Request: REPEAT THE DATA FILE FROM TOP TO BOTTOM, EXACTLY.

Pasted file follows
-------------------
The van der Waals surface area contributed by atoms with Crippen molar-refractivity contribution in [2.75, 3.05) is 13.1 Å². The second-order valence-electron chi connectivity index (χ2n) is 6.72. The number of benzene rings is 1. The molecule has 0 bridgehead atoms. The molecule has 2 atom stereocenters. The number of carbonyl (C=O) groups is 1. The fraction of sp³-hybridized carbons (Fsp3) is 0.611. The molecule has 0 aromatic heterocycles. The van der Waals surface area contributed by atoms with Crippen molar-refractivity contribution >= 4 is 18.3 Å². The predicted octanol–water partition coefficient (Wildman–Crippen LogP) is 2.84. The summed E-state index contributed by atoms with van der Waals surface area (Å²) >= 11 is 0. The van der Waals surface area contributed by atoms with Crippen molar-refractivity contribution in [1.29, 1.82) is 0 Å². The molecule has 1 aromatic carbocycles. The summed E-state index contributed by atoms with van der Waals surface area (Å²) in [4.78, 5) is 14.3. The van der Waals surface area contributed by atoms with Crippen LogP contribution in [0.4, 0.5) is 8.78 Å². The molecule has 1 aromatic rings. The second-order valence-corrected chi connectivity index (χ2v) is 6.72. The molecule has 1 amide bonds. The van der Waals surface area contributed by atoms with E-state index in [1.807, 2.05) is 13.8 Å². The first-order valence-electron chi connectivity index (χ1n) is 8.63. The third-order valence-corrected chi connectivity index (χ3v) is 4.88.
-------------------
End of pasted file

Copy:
The van der Waals surface area contributed by atoms with Crippen molar-refractivity contribution in [2.75, 3.05) is 13.1 Å². The second-order valence-electron chi connectivity index (χ2n) is 6.72. The number of benzene rings is 1. The molecule has 0 bridgehead atoms. The molecule has 2 atom stereocenters. The number of carbonyl (C=O) groups is 1. The fraction of sp³-hybridized carbons (Fsp3) is 0.611. The molecule has 0 aromatic heterocycles. The van der Waals surface area contributed by atoms with Crippen molar-refractivity contribution >= 4 is 18.3 Å². The predicted octanol–water partition coefficient (Wildman–Crippen LogP) is 2.84. The summed E-state index contributed by atoms with van der Waals surface area (Å²) >= 11 is 0. The van der Waals surface area contributed by atoms with Crippen molar-refractivity contribution in [1.29, 1.82) is 0 Å². The molecule has 1 aromatic carbocycles. The summed E-state index contributed by atoms with van der Waals surface area (Å²) in [4.78, 5) is 14.3. The van der Waals surface area contributed by atoms with Crippen LogP contribution in [0.4, 0.5) is 8.78 Å². The molecule has 1 aromatic rings. The second-order valence-corrected chi connectivity index (χ2v) is 6.72. The molecule has 1 amide bonds. The van der Waals surface area contributed by atoms with E-state index in [1.807, 2.05) is 13.8 Å². The first-order valence-electron chi connectivity index (χ1n) is 8.63. The third-order valence-corrected chi connectivity index (χ3v) is 4.88.